FIG. 5 shows the relation between the resolution and the initial thickness of chlorinated polymethylstyrene film having a molecular weight Mw of 5.2105 and a chlorine content of 28 wt. %, with respect to different developers. The horizontal axis represents the initial film thickness before the PdL.sub.α irradiation. The vertical axis represents the resolvable minimum width of a pattern after developing to a normalized thickness of 0.7. As seen from FIG. 5, ethoxyethanol used as the developer in the present invention provides much better resolution than ethylcellosolve acetate which is one of the conventional developer solvents. A mixed solvent of ethoxyethanol and isoamyl acetate is also found to provide high resolution. Further, such high resolution can be also obtained using methoxyethanol instead of ethoxyethanol.

However, it is found that chlorinated polymethylstyrene having a low chlorine content can not be developed by ethoxyethanol or methoxyethanol.

FIG. 6 shows the relation between the dissolving rate and the chlorine content of chlorinated polymethylstyrene film unexposed to PdL.sub.α radiation, with respect to the different solvent. As seen in FIG. 6, the dissolving rate with ethylcellosolve acetate is substantially constant regardless of the chlorine content, while the dissolving rate with ethoxyethanol is negligibly small in regard to the chlorine content of less than 19 wt. %. Consequently, it is found that the chlorine content should be more than 20 wt. % in order to reduce the developing period to a practical time of about one minute.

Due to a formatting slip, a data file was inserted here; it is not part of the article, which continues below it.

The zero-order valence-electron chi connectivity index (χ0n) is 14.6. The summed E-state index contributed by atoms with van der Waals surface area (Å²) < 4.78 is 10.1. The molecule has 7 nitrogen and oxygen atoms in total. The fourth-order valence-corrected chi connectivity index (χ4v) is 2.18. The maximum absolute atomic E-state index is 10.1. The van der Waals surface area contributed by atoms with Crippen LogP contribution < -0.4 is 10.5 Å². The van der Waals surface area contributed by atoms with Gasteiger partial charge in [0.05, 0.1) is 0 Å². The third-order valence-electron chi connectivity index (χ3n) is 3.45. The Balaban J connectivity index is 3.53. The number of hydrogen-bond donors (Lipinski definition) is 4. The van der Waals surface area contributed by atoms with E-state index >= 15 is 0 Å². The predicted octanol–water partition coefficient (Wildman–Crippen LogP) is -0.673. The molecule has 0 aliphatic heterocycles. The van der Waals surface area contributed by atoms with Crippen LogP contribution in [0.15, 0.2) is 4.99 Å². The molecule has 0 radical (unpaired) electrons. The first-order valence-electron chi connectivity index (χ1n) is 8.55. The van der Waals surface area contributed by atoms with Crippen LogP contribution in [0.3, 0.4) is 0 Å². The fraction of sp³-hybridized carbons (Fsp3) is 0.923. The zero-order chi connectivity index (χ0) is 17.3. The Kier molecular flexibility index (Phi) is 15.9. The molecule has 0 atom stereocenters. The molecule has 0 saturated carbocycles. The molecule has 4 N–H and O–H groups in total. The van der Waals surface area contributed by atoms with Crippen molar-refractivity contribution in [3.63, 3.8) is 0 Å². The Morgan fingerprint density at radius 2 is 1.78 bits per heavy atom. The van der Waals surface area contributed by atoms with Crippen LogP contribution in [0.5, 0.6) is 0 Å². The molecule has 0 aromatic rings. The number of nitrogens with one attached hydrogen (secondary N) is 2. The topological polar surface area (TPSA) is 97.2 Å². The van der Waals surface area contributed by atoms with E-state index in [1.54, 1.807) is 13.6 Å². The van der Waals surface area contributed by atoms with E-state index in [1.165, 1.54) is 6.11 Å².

As described above, chlorinated polymethylstyrene can be made to have a high sensitivity by increasing both the molecular weight Mw and the chlorination ratio. However, it was also made clear by the present inventors that the value γ indicating contrast of resist is less than 1.0 in the case of the molecular weight being more than 7105 and in the case of chlorine content being more than 35 wt. %.

It was also made clear by the present inventors that the viscosity of resist becomes higher if the molecular weight Mw of chlorinated polymethylstyrene attains more than 7105 and when the resist is coated on the substrate by a rotational coating method, nonuniformity in the film thickness occurs. Further, it was made clear by the present inventors that the dry etching resistance characteristic of chlorinated polymethylstyrene does not depend on the molecular weight Mw and the chlorine content.

Based on the above described results of the studies conducted by the present inventors as to the characteristics of chlorinated polymethylstyrene irradiated by PdL.sub.α radiation, it becomes clear that chlorinated polymethylstyrene having excellent characteristics such as high sensitivity to PdL.sub.α radiation, the value γ of more than 1.0, high resolution and excellent dry etching characteristics exists in the range of the molecular weight Mw of 4105 to 7105 and the chlorine content of 25-30 wt. %.